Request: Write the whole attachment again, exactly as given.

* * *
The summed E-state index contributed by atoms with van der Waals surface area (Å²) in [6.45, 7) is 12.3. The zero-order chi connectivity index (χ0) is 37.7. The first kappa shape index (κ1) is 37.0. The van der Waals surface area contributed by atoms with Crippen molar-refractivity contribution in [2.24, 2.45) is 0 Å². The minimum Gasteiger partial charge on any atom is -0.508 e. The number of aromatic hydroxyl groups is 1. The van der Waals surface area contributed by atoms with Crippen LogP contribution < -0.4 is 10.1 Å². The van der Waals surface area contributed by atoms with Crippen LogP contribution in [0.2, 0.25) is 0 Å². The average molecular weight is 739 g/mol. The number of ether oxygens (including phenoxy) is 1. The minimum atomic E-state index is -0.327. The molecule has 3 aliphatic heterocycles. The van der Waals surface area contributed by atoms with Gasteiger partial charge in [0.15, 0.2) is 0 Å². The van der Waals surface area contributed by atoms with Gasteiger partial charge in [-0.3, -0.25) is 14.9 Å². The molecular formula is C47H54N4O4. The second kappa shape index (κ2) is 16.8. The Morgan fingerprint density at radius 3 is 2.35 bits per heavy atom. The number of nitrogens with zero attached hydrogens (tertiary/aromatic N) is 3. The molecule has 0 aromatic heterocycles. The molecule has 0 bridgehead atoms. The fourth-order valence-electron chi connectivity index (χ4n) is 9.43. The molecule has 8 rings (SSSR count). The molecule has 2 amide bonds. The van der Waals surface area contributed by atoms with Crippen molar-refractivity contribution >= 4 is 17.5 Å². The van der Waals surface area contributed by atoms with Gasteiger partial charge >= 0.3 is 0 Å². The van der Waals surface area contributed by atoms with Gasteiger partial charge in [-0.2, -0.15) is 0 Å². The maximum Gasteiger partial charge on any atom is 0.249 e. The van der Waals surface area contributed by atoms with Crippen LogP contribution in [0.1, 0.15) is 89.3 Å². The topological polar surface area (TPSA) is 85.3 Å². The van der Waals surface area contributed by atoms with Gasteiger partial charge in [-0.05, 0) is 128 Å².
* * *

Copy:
The summed E-state index contributed by atoms with van der Waals surface area (Å²) in [6.45, 7) is 12.3. The zero-order chi connectivity index (χ0) is 37.7. The first kappa shape index (κ1) is 37.0. The van der Waals surface area contributed by atoms with Crippen molar-refractivity contribution in [2.24, 2.45) is 0 Å². The minimum Gasteiger partial charge on any atom is -0.508 e. The number of aromatic hydroxyl groups is 1. The van der Waals surface area contributed by atoms with Crippen LogP contribution < -0.4 is 10.1 Å². The van der Waals surface area contributed by atoms with Crippen LogP contribution in [0.2, 0.25) is 0 Å². The average molecular weight is 739 g/mol. The number of ether oxygens (including phenoxy) is 1. The minimum atomic E-state index is -0.327. The molecule has 3 aliphatic heterocycles. The van der Waals surface area contributed by atoms with Gasteiger partial charge in [0.15, 0.2) is 0 Å². The van der Waals surface area contributed by atoms with Gasteiger partial charge in [-0.3, -0.25) is 14.9 Å². The molecular formula is C47H54N4O4. The second kappa shape index (κ2) is 16.8. The Morgan fingerprint density at radius 3 is 2.35 bits per heavy atom. The number of nitrogens with zero attached hydrogens (tertiary/aromatic N) is 3. The molecule has 0 aromatic heterocycles. The molecule has 0 bridgehead atoms. The fourth-order valence-electron chi connectivity index (χ4n) is 9.43. The molecule has 8 rings (SSSR count). The molecule has 2 amide bonds. The van der Waals surface area contributed by atoms with Crippen molar-refractivity contribution >= 4 is 17.5 Å². The van der Waals surface area contributed by atoms with Gasteiger partial charge >= 0.3 is 0 Å². The van der Waals surface area contributed by atoms with Gasteiger partial charge in [-0.2, -0.15) is 0 Å². The maximum Gasteiger partial charge on any atom is 0.249 e. The van der Waals surface area contributed by atoms with Crippen LogP contribution in [0.1, 0.15) is 89.3 Å². The topological polar surface area (TPSA) is 85.3 Å². The van der Waals surface area contributed by atoms with Gasteiger partial charge in [-0.05, 0) is 128 Å².